Conflict in Friendship: The Four Horsemen

Here is an idea about conflict in friendship: you can find inner-peace and a deeper connection with your friends, through conflict. We are discussing conflict in the context of a friendship that means a lot to you, you care about each other and this is a connection where there is more at stake. The conflict may cause hurt and/or harm to both people in the friendship and there is potentially more to lose.

Many friendships end when we reach a place of conflict. How we deal with it, or don’t deal with it, can impact our friendship and often we don’t know how to successfully navigate a conflict in our friendship.

Here’s what we mean by conflict: conflict is a strong disagreement between two people. It can be a difference of opinion, when opinions clash or when someone does something we perceive as offensive, insensitive or insulting.

We might not see the connection between how we are as a friend and how we are as a daughter, sibling, parent, partner, etc. It is likely that how we deal with conflict and our conflict style is something most likely learned from our family. It is probably similar across all our relationships including our friendships. It is difficult to acknowledge how ugly we can be in conflict, and it is humbling.

In his research on relationships, Dr. John Gottman discovered four main ways that we deal with conflict or difficult conversations. He called them The Four Horsemen. They are Criticism, Defensiveness, Stonewalling and Contempt.

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How do the Four Horsemen show up in friendship?

Criticism – When we attack our friend at their core, dismantling their whole being with criticism (different from voicing a complaint or offering a critique of a behaviour). When we criticize our friend, we are basically implying there is something wrong with them. Our friend becomes the focus of the problem instead of seeing it as problem between the two of you that you can share and solve together.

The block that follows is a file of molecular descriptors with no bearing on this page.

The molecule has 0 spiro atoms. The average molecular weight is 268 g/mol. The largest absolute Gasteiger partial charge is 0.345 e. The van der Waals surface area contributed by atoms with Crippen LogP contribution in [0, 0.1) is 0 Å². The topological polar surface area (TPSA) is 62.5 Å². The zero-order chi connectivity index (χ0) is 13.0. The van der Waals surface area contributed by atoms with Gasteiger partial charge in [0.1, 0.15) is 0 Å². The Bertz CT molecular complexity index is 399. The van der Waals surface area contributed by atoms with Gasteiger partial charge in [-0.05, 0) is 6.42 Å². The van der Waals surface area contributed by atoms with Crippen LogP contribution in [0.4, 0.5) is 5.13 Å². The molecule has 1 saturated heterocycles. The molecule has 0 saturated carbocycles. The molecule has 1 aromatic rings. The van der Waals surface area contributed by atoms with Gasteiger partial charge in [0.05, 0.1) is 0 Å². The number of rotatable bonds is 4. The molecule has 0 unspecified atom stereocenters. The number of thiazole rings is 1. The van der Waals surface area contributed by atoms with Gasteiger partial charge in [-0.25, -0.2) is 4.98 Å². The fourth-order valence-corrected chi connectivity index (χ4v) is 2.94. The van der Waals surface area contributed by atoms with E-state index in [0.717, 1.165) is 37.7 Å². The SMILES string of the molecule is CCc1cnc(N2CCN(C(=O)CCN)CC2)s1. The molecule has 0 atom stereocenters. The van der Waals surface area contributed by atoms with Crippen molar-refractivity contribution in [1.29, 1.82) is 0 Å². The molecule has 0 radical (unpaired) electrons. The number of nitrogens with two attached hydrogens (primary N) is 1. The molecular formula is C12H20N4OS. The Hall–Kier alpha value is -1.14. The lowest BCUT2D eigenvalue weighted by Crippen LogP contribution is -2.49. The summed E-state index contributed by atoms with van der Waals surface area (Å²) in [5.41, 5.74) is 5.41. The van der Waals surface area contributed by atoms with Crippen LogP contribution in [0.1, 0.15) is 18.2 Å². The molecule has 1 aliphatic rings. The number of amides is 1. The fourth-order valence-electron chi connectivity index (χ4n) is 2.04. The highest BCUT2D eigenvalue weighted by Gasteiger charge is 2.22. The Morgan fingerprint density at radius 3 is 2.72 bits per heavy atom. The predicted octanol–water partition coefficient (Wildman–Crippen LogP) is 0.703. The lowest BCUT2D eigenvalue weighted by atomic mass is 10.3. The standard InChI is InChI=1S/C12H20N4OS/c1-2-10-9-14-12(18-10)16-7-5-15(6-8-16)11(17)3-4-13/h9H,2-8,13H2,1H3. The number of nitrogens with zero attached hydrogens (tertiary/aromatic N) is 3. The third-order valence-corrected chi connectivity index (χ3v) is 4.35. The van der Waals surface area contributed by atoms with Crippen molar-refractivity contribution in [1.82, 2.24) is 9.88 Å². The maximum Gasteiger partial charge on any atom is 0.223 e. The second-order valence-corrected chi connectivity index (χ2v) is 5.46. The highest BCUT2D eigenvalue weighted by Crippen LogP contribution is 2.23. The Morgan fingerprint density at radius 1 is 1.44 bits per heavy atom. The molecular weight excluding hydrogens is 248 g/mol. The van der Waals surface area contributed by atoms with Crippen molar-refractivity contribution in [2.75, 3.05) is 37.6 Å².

Defensiveness – When we perceive ourselves to be threatened or attacked by our friend, we feel the need to defend ourselves with reasons and/or excuses. We often see ourselves as a victim. We might respond in a way that blames our friend.

Stonewalling – When we withdraw from the interaction, when one person closes themselves off from the other in silence without communicating an intent to return to the conversation or friendship. Rather than addressing the issue with our friend we make evasive maneuvers such as tuning out, turning away, or acting “busy.”

Contempt – When we are truly mean, treating our friend with disrespect, making hurtful comments, mocking them with sarcasm, ridicule, name-calling, and/or body language such as eye-rolling. The target of contempt is made to feel worthless and despised.

What if we look at conflicts in our friendships through the lens of the Four Horsemen? Awareness of the Four Horsemen can be really helpful, knowing which ones are our default(s), our fall-back behaviours, and the ones we are most drawn to out of familiarity.

Being able to identify The Four Horsemen in conflicts with our friends is a necessary first step to eliminating them, but this knowledge is not enough. To drive away destructive communication patterns, we must replace them with healthy, productive ones. Checking in with ourselves about which of the Four Horsemen is showing up in our response to our friend(s) is a great first step.

Pay close attention the next time you find yourself engaged in a difficult conversation, argument or conflict with your friend. See if you can spot any of The Four Horsemen, and try to observe their effects on you and the people involved.

Being open to and getting through conflict has the potential to develop trust and intimacy in friendships. Knowing that both of you are ready and willing to stay, listen to each other’s perspective and work through the conflict will strengthen your friendship and deepen your trust. It is great for your emotional health, psychological health and social health.

Questions you might ask yourself:
* How do we take responsibility for our part in conflict?
* What if I behave in a way that upsets my friend, and they don’t tell me?
* Are we both willing to work out the conflict(s)? How do you know?

“We’re all just walking each other home.” ~ Ram Dass

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